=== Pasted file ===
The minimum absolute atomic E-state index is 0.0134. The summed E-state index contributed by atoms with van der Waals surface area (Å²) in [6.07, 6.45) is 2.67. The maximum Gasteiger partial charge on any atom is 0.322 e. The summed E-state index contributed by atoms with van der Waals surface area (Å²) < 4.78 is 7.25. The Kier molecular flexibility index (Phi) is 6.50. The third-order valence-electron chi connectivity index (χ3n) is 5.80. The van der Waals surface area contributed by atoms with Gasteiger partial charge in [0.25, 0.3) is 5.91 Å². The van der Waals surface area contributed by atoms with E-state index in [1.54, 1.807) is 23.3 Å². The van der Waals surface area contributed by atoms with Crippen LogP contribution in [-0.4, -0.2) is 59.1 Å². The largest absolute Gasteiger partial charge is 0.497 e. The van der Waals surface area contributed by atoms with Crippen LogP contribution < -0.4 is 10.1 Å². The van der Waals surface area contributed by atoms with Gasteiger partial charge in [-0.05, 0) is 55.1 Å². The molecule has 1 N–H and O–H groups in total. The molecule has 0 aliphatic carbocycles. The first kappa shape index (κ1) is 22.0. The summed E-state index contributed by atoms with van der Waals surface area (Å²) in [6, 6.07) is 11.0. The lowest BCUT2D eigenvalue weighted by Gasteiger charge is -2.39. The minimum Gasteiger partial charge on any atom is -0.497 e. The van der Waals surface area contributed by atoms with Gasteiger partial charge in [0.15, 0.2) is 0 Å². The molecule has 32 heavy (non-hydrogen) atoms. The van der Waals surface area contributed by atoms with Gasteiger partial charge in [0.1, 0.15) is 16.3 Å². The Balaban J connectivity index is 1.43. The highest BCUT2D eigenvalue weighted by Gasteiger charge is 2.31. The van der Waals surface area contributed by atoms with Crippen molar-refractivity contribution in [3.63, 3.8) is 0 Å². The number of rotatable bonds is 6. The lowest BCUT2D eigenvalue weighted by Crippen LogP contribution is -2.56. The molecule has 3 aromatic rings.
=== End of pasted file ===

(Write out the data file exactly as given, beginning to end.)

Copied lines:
The minimum absolute atomic E-state index is 0.0134. The summed E-state index contributed by atoms with van der Waals surface area (Å²) in [6.07, 6.45) is 2.67. The maximum Gasteiger partial charge on any atom is 0.322 e. The summed E-state index contributed by atoms with van der Waals surface area (Å²) < 4.78 is 7.25. The Kier molecular flexibility index (Phi) is 6.50. The third-order valence-electron chi connectivity index (χ3n) is 5.80. The van der Waals surface area contributed by atoms with Gasteiger partial charge in [0.25, 0.3) is 5.91 Å². The van der Waals surface area contributed by atoms with E-state index in [1.54, 1.807) is 23.3 Å². The van der Waals surface area contributed by atoms with Crippen LogP contribution in [-0.4, -0.2) is 59.1 Å². The largest absolute Gasteiger partial charge is 0.497 e. The van der Waals surface area contributed by atoms with Crippen LogP contribution < -0.4 is 10.1 Å². The van der Waals surface area contributed by atoms with Gasteiger partial charge in [-0.05, 0) is 55.1 Å². The molecule has 1 N–H and O–H groups in total. The molecule has 0 aliphatic carbocycles. The first kappa shape index (κ1) is 22.0. The summed E-state index contributed by atoms with van der Waals surface area (Å²) in [6, 6.07) is 11.0. The lowest BCUT2D eigenvalue weighted by Gasteiger charge is -2.39. The minimum Gasteiger partial charge on any atom is -0.497 e. The van der Waals surface area contributed by atoms with Gasteiger partial charge in [0.15, 0.2) is 0 Å². The molecule has 32 heavy (non-hydrogen) atoms. The van der Waals surface area contributed by atoms with Gasteiger partial charge in [0.1, 0.15) is 16.3 Å². The Balaban J connectivity index is 1.43. The highest BCUT2D eigenvalue weighted by Gasteiger charge is 2.31. The van der Waals surface area contributed by atoms with Crippen molar-refractivity contribution in [3.63, 3.8) is 0 Å². The number of rotatable bonds is 6. The lowest BCUT2D eigenvalue weighted by Crippen LogP contribution is -2.56. The molecule has 3 aromatic rings.